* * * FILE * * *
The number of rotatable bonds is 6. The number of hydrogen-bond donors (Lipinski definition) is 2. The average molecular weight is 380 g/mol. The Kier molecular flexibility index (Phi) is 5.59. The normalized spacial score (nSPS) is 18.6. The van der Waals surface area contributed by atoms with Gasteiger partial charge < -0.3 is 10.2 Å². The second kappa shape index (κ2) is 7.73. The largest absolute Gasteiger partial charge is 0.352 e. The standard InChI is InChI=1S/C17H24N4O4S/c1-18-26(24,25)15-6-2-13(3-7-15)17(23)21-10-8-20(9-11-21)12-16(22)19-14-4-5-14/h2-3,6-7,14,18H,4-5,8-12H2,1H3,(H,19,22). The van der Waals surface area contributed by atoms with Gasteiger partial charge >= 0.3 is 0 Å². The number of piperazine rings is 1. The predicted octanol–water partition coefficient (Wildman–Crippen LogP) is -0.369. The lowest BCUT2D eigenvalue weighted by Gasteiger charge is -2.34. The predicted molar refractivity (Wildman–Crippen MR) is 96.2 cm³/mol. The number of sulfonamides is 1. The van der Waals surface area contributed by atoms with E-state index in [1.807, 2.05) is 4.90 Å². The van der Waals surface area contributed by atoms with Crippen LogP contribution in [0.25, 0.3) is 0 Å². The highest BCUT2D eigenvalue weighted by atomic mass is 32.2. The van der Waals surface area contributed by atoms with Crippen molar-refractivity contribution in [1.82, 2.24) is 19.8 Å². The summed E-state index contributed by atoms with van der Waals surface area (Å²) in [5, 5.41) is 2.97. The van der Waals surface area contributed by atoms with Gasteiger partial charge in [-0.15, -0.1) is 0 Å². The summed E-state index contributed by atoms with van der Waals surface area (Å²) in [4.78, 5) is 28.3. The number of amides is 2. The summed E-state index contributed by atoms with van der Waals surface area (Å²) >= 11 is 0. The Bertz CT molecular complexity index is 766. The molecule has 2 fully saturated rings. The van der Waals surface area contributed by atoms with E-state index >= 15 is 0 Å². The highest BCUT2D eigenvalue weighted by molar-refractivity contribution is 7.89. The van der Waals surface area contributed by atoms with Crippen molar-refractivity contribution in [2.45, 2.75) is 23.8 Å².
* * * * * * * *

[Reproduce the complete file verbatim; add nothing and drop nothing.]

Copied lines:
The number of rotatable bonds is 6. The number of hydrogen-bond donors (Lipinski definition) is 2. The average molecular weight is 380 g/mol. The Kier molecular flexibility index (Phi) is 5.59. The normalized spacial score (nSPS) is 18.6. The van der Waals surface area contributed by atoms with Gasteiger partial charge < -0.3 is 10.2 Å². The second kappa shape index (κ2) is 7.73. The largest absolute Gasteiger partial charge is 0.352 e. The standard InChI is InChI=1S/C17H24N4O4S/c1-18-26(24,25)15-6-2-13(3-7-15)17(23)21-10-8-20(9-11-21)12-16(22)19-14-4-5-14/h2-3,6-7,14,18H,4-5,8-12H2,1H3,(H,19,22). The van der Waals surface area contributed by atoms with Gasteiger partial charge >= 0.3 is 0 Å². The number of piperazine rings is 1. The predicted octanol–water partition coefficient (Wildman–Crippen LogP) is -0.369. The lowest BCUT2D eigenvalue weighted by Gasteiger charge is -2.34. The predicted molar refractivity (Wildman–Crippen MR) is 96.2 cm³/mol. The number of sulfonamides is 1. The van der Waals surface area contributed by atoms with E-state index in [1.807, 2.05) is 4.90 Å². The van der Waals surface area contributed by atoms with Crippen LogP contribution in [0.25, 0.3) is 0 Å². The highest BCUT2D eigenvalue weighted by atomic mass is 32.2. The van der Waals surface area contributed by atoms with Crippen molar-refractivity contribution in [1.82, 2.24) is 19.8 Å². The summed E-state index contributed by atoms with van der Waals surface area (Å²) in [5, 5.41) is 2.97. The van der Waals surface area contributed by atoms with Gasteiger partial charge in [-0.15, -0.1) is 0 Å². The summed E-state index contributed by atoms with van der Waals surface area (Å²) in [4.78, 5) is 28.3. The number of amides is 2. The summed E-state index contributed by atoms with van der Waals surface area (Å²) >= 11 is 0. The Bertz CT molecular complexity index is 766. The molecule has 2 fully saturated rings. The van der Waals surface area contributed by atoms with E-state index >= 15 is 0 Å². The highest BCUT2D eigenvalue weighted by molar-refractivity contribution is 7.89. The van der Waals surface area contributed by atoms with Crippen molar-refractivity contribution in [2.45, 2.75) is 23.8 Å².